I'll just add. In terms of the aftermarket, one of the things that obviously drives airline behavior is oil prices. We have seen oil prices come down about 20% in the last 3 months. That takes about 6 months to find its way through in terms of ordering patterns at the airlines. The shop business, which were light -- we saw this back in 2010. Louis has always talked about the walls, [ph] spares, and spares over time are going to be there. I guess it's just a question of timing. So I can't tell you whether that's third or fourth quarter this year. Obviously, we think it's not going to happen. We'll see it at some point, but it is -- to Louis's point, way too early to think about what spares outlook is going to look like. The world is pretty dynamic given everything that's going on. But again, I think airlines are flying, flying the planes full. We've got a big fleet of V2500s out there. We've got a good fleet of legacy Pratt products, so spares will come back. I think it's just a matter of timing to your first point.

Terry Darling - Goldman Sachs Group Inc., Research Division

And I appreciate we are a long way away from 2013 guidance. But Louis, it doesn't sound like you see anything out there with regards to the ability to grow double digit at this point that you'd want to highlight for us. I guess the question is, in that context, 1/3 from capital allocation, are you thinking the Goodrich accretion, in that mix, in other words, do you think that organically, double-digit growth is possible?

Louis R. Chenevert

Well, you heard what I said before, and it's way too early to give guidance, but this is the culture of this company, to drive double-digit earnings growth and that's what we're focused on, I think we have the pieces coming together. Stay tuned.

Terry Darling - Goldman Sachs Group Inc., Research Division

And then maybe just lastly, non-res construction in the U.S. doesn't sound like you really changed your outlook there, bunch of data points on both the positive and the negative side from other players. How are you seeing that market at this point in and around that mid-single digit kind of longer term outlook?

Gregory J. Hayes

It's surprisingly strong. And I think again, to some of the early discussions, it's really -- we're still seeing the benefit from new product introduction and this pushed towards energy efficiency. So while there isn't much new construction going on, there remains a very robust retrofit market. And I think with the line of products that Carrier has in terms of the very, very energy-efficient chillers, they're gaining traction in that market. And that's really what I would attribute the results of this quarter and our outlook for the year to.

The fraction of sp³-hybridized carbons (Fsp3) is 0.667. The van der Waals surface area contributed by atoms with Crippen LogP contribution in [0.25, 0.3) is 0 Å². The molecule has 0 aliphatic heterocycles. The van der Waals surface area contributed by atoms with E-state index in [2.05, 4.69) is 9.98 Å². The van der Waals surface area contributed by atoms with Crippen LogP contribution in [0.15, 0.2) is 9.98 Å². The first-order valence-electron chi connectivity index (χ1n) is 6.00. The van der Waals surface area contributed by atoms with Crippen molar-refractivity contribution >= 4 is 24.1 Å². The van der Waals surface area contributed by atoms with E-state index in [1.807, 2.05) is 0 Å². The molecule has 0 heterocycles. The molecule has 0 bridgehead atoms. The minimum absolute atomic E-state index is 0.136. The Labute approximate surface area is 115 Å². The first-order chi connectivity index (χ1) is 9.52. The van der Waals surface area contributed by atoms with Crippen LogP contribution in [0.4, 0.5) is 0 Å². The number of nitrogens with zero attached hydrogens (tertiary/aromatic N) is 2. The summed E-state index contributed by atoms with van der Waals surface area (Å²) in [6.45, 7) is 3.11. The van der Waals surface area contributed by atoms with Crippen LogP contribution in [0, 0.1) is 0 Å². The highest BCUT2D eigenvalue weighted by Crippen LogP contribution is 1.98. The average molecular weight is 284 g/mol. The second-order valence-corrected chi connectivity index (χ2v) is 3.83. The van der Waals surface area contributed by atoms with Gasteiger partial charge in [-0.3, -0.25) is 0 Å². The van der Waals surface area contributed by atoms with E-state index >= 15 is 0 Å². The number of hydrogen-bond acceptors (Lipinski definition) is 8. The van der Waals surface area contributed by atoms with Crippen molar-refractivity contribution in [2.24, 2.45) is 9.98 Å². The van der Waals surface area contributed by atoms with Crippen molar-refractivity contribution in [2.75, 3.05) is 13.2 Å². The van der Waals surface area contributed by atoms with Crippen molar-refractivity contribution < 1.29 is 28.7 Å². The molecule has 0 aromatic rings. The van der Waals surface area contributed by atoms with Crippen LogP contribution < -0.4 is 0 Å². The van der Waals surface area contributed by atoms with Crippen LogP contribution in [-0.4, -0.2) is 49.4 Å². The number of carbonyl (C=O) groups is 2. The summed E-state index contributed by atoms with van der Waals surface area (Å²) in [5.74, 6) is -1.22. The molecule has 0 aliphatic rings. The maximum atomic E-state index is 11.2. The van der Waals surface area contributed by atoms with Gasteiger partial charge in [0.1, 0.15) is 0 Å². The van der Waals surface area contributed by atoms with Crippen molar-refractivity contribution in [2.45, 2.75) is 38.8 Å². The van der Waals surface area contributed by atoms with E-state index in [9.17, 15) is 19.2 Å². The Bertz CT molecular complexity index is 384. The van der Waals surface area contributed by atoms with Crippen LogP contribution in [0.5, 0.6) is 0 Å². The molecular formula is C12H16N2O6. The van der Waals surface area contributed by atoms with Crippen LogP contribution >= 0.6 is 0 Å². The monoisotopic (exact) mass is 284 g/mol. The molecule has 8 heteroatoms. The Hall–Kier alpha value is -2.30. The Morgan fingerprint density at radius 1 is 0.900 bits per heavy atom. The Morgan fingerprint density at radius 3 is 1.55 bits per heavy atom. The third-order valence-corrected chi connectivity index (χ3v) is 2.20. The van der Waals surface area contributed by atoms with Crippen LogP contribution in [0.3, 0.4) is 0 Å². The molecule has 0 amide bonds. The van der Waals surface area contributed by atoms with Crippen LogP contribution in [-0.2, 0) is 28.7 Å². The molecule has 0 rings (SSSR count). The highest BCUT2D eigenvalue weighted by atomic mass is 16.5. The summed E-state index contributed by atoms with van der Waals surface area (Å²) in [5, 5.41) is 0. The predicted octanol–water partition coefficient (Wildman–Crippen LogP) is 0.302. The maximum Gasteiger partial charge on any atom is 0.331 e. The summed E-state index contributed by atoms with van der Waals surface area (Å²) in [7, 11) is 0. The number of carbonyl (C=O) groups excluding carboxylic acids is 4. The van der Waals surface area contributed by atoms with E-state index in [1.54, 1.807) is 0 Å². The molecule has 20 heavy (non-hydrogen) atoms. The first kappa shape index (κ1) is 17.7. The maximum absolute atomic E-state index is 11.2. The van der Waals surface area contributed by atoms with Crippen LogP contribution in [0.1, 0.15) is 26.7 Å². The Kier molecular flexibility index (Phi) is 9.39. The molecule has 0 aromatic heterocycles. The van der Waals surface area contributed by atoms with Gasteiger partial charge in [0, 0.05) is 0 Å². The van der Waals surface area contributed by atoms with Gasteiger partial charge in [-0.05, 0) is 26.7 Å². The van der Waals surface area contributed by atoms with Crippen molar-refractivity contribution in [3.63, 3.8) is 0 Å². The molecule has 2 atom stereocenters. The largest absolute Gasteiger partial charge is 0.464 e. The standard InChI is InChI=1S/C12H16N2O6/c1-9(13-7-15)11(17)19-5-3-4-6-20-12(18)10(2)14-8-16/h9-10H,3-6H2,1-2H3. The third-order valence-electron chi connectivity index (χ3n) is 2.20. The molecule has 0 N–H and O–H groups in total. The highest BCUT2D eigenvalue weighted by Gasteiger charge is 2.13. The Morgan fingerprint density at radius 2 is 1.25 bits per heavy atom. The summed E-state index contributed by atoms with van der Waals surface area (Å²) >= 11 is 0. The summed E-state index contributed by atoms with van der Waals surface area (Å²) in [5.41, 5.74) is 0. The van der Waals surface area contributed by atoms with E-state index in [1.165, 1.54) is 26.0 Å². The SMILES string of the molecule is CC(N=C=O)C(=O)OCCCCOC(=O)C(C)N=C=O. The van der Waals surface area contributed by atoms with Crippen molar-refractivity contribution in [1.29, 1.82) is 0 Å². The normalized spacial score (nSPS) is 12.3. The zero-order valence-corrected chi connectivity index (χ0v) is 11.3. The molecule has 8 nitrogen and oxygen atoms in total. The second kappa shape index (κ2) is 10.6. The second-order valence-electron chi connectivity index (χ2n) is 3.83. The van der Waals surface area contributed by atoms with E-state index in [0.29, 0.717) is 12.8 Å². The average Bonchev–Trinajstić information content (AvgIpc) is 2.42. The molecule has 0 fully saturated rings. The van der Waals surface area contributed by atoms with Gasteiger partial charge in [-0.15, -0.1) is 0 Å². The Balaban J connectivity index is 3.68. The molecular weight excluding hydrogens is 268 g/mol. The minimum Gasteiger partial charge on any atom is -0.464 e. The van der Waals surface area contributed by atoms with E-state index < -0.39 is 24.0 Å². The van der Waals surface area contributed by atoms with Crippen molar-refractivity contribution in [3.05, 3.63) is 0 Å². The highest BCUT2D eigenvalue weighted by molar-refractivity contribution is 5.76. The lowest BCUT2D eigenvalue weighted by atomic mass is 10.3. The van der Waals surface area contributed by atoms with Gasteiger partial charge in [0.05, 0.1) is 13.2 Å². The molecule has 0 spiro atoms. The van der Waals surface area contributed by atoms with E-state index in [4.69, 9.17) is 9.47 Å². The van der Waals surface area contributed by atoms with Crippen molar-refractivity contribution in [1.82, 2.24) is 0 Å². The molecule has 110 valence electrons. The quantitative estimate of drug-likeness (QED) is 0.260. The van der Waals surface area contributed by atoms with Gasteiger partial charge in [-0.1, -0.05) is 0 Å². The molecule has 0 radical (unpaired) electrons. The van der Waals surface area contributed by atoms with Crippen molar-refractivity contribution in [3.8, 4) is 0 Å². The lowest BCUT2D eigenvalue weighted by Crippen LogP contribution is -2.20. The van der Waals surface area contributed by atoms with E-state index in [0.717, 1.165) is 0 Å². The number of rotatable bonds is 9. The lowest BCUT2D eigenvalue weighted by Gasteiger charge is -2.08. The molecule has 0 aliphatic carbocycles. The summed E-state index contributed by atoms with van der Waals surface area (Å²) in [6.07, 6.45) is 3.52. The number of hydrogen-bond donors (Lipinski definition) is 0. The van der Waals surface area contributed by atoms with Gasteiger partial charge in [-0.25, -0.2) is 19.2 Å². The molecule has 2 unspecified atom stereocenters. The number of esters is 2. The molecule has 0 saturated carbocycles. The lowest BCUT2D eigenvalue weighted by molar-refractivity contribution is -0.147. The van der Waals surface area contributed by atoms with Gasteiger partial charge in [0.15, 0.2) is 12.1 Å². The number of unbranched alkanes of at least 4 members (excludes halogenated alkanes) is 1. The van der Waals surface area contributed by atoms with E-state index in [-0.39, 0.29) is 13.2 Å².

Operator

Our next question comes from Myles Walton from Deutsche Bank.

Myles A. Walton - Deutsche Bank AG, Research Division

First one, just clarification on net proceeds from the divestitures, now that you've kind of come to consummation on the major ones, is it still net about $3 billion or plus or minus?

Gregory J. Hayes

Yes. Probably $3 billion plus. Again, I think we've still got a couple of pieces to go here yet. I think Louis mentioned, we work very, very close on the Clipper divestiture. I think you'll see that in the next, I don't know, couple of days, couple of weeks. But net-net, I think that $3 billion plus is still very good number. That's of course after tax. There's a little bit of tax leakage on the industrials.

Myles A. Walton - Deutsche Bank AG, Research Division

And then the real question is on cash flow for the year. Just looking at the generation you had in the first half, which is great, and looking at the second half, which should have in absence of pension contributions that have been there in prior years. I'm just at a loss as to why cash won't be as good if not better than -- significantly better than the last couple of years' back halves because of the absence of that pension contribution.

Gregory J. Hayes

We're not going to change the guidance on cash flow but let me tell you...

Louis R. Chenevert

I thought you said better or equal.

Gregory J. Hayes

Yes. The cash flow is going to be very strong in the back half. And to your point -- there's no cash pension contributions. You also have the benefit in the back half of the year of the Goodrich amortization as we write up some of their inventory and other assets and take some charges around -- some amortization charges. So yes, cash will be very strong in the back half of the year and I think once we get the Goodrich deal consummated later today, we'll come back in September with either Louis or one of us will probably update you on cash flow and I would expect it to be better than what we are currently guiding to.

Myles A. Walton - Deutsche Bank AG, Research Division

And you mentioned the 1/3 of the deal price will be paid for from the assets or the divestitures plus cash from the cash flow. What's the pro forma cash position at the consummation?

Gregory J. Hayes

We've got about $6 billion of cash on the balance sheet today. And I think there's -- we've got another $16 billion of restricted cash out there, which will go to pay off the owners. What we're really going to do is you'll close most of these deals at the end of the year. I think debt to cap of the end of the year will go down to about 48% and we'll continue to pay down even into next year. But I think again there's plenty of cash both from Goodrich operations as well as the UTC operations this year. We've got some cash on the balance sheet. I think paying down 1/3 of this, this year is not going to be an issue. With Rocketdyne closing probably early next year as opposed to late this year.

Operator

Our next question comes from Ronald Epstein from Bank of America Merrill Lynch.

Ronald J. Epstein - BofA Merrill Lynch, Research Division

Just wanted to just get a quick update on how it's going with the GTF, where we are in the development program and you've got multiple engines, right, or multiple platforms and maybe Louis could talk about that, what's going on with the GTF.